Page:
Conclusion Top


PDA is a very common malformation in preterm especially in the preterm weighting 1000 g or less. The lower the weight and the gestational age, the higher the incidence of PDA. Silent PDAs are common in the preterm neonates. Spontaneous closure of PDAs is a considerable option in both preterm and term babies. Clinical and echocardiographic assessment gives a good picture before deciding to close the PDA.

Acknowledgements

This research was supported by Alexandria Faculty of Medicine

Financial support and sponsorship

Nil

Conflicts of interest

There are no conflicts of interest.



 
  References Top

1.
Nemerofsky SL, Parravicini E, Bateman D. The ductus arteriosus rarely requires treatment in infants >1000 grams. Am J Perinatol 2008;25:661–666.  Back to cited text no. 1
    
2.
R2. Schneider DJ, Moore JW. Patent ductus arteriosus. Circulation 2006;114:1873–1882.  Back to cited text no. 2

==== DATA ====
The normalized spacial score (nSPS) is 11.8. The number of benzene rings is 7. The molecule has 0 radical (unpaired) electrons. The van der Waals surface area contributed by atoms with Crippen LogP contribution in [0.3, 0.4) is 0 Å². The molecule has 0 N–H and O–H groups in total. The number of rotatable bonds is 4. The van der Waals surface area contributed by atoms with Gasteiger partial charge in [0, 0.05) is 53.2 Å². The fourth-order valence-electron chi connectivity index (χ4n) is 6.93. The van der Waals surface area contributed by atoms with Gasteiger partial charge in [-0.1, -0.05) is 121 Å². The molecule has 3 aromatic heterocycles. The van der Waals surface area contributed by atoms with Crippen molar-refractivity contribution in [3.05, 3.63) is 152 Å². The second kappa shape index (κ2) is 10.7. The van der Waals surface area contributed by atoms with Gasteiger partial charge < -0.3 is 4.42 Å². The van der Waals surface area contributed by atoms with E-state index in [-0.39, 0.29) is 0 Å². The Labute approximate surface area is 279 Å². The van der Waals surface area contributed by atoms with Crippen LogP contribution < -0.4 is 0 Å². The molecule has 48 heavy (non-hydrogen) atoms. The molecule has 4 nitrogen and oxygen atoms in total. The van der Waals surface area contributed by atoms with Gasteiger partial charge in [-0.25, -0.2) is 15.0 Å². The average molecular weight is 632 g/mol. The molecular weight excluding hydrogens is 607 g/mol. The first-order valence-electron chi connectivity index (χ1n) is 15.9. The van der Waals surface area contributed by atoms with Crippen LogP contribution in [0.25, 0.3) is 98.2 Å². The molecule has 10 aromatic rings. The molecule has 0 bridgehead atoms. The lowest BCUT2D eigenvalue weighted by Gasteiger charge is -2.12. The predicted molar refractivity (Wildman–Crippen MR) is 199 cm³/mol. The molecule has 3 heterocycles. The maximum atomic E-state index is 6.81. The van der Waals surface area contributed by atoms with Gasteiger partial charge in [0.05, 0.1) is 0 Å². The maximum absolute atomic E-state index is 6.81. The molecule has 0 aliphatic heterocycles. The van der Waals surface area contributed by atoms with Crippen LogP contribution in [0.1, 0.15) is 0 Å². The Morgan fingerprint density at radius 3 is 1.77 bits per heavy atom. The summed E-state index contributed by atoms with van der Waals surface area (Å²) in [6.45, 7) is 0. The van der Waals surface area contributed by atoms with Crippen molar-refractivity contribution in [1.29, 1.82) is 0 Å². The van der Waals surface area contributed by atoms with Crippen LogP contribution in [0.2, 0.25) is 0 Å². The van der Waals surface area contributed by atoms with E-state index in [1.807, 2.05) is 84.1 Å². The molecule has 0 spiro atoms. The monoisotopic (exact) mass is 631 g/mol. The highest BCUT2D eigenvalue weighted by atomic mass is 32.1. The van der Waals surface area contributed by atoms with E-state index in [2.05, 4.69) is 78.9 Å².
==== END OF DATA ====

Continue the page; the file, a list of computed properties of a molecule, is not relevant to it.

3.
Donze A, Smith JR, Bryowsky K. Safety and efficany of ibuprofen versus indomethacin for the treatment of patent ducts arteriosus in the preterm infant: reviewing the evidence. Neonatal Netw 2007; 26:187–195.  Back to cited text no. 3
    
4.
Herrara C, Holberton J, Davis P. Prolonged versus short course of indomethacin for the treatment of patent ductus arteriosus in preterm infants. Cochrane Database Syst Rev 2007; (2):CD003480.  Back to cited text no. 4
    
5.
Thomas RL, Parker GC, Van Overmeire B. A metaanalysis of ibuprofen versus indomethacin for closure of patent ductus arteriosus. Eur J Pediatr 2005 164:135–140.  Back to cited text no. 5